On June 15, the Delhi High Court granted bail to student activists Asif Iqbal Tanha, Natasha Narwal and Devangana Kalita after finding that the police did not have specific and factual allegations against the student activists. The court found no specific or factual allegations against the student activists. What has been worse the police instead of accepting the Delhi High Court’s order as a slur on its functioning rushed to the Supreme Court in anticipation of a reprieve.
One question which arises how could the politician who enjoyed sadist pleasure in sending them jail, or the commissioner of Delhi Police or other senior police officers who planned to incarcerate them, compensate the loss of their precious one year. Delhi police also owes an explanation at whose instruction it was out to ruin their lives and future.
This machination of the police in fact forced the High Court justices Siddharth Mridul and Anup J. Bhambhani to observe that the foundations of the country stood on surer footing than those likely to be shaken by a protest, however vicious, organized by college students who operated from the confines of a university. “The allegations against the student leaders do not show that they committed any crime under the Unlawful Activities Prevention Act [UAPA],” they said.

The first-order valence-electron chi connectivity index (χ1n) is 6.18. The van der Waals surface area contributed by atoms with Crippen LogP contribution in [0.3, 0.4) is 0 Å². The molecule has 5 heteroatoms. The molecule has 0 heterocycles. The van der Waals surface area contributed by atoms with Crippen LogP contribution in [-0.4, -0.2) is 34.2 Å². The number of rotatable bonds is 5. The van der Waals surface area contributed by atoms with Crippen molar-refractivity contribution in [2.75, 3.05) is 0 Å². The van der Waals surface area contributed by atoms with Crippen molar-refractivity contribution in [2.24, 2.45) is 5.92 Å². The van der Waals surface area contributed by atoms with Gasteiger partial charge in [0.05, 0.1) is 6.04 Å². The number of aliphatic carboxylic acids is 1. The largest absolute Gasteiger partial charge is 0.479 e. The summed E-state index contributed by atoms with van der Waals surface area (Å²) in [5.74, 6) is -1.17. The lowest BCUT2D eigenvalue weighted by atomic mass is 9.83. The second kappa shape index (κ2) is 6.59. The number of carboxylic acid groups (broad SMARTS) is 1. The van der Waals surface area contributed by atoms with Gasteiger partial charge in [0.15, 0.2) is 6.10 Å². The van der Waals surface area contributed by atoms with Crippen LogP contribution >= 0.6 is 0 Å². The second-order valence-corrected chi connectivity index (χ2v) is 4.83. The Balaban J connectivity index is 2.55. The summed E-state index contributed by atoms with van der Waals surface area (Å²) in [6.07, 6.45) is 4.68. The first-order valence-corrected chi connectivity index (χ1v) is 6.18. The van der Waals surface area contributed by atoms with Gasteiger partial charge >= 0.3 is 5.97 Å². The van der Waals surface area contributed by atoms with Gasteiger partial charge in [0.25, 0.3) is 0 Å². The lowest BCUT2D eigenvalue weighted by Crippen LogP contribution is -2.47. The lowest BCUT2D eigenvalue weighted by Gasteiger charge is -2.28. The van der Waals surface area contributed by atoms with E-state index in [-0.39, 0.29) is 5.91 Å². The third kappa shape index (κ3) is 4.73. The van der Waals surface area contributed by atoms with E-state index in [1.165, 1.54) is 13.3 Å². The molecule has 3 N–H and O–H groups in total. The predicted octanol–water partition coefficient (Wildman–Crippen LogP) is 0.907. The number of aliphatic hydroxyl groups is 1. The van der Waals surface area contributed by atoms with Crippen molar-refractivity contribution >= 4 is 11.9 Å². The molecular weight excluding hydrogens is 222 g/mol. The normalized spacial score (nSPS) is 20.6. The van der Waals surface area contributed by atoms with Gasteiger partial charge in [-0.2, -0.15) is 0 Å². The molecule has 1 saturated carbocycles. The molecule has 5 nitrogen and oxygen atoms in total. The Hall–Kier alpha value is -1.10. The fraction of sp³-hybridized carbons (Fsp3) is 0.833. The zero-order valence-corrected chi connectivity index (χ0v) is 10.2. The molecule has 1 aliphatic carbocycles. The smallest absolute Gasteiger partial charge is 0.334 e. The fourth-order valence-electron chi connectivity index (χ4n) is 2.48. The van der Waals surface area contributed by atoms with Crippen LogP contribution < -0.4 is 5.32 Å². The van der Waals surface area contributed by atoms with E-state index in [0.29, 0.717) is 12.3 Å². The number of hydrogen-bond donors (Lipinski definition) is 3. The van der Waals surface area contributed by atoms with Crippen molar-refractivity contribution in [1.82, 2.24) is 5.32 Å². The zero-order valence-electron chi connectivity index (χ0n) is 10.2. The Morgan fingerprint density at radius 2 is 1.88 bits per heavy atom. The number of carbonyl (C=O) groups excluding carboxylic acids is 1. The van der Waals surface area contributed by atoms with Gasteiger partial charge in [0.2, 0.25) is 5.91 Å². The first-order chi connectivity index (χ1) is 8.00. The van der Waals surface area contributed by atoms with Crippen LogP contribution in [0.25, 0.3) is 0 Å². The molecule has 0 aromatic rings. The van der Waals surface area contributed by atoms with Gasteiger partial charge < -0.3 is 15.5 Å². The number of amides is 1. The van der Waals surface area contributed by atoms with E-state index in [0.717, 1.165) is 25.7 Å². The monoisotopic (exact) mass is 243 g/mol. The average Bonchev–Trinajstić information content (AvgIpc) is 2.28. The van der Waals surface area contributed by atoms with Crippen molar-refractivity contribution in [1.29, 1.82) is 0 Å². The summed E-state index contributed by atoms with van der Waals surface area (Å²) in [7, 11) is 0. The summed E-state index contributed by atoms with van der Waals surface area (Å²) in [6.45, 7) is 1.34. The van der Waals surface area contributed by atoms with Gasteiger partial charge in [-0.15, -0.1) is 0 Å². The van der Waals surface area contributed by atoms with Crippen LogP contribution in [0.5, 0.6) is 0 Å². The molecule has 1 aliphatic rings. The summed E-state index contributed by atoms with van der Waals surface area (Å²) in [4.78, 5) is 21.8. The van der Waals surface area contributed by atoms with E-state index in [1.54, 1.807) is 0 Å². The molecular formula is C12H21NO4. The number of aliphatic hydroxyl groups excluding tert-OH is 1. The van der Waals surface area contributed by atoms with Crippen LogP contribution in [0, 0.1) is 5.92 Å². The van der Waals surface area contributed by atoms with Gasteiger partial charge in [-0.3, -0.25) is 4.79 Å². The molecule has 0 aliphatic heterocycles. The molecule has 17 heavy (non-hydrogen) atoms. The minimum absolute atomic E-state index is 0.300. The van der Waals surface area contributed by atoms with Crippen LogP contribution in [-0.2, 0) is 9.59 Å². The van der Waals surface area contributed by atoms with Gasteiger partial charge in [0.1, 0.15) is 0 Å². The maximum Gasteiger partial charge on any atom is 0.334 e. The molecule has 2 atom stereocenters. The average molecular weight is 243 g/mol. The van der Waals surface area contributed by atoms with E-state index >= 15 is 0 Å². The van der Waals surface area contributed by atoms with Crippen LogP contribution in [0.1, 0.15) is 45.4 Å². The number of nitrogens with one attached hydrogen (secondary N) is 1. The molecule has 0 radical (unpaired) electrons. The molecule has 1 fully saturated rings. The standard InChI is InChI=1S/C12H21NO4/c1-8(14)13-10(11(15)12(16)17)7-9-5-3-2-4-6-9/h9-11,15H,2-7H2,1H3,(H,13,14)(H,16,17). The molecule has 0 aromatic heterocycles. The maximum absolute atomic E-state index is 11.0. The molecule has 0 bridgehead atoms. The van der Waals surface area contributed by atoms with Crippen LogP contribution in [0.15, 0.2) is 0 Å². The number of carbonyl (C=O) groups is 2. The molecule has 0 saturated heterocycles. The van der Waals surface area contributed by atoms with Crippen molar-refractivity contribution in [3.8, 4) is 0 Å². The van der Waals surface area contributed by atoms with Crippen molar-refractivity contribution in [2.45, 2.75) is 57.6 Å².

It is indeed painful to watch the attitude and approach of the lower courts in such matters. The moment the activists are produced before them, the lower courts refuse to hear their bail plea and subscribing to the police allegation remand the activists. Inside police lock up they are tortured and made to furnish confessional statements. If the lower courts do not have the right to hear the bail application, then there is no need to produce these people before them. Why to waste the precious time of the activists.
The order of the High Court reveals that Delhi police had “casually” invoked provisions of anti-terror laws against protesters. This manifests that the administration whose job is to protect the constitutional rights of its citizens are in fact indulging in acts of suppression against citizens’ right to dissent by framing charges under special laws that are meant for hardcore terrorists. It is matter of shame.
It is really deplorable that Modi and his home minister Amit Shah have been using the pandemic to crack down on dissent. A colonial-era sedition law and an anti-terrorism law that makes it nearly impossible for the accused to get bail (UAPA) is being widely used to jail activists, journalists and protesters.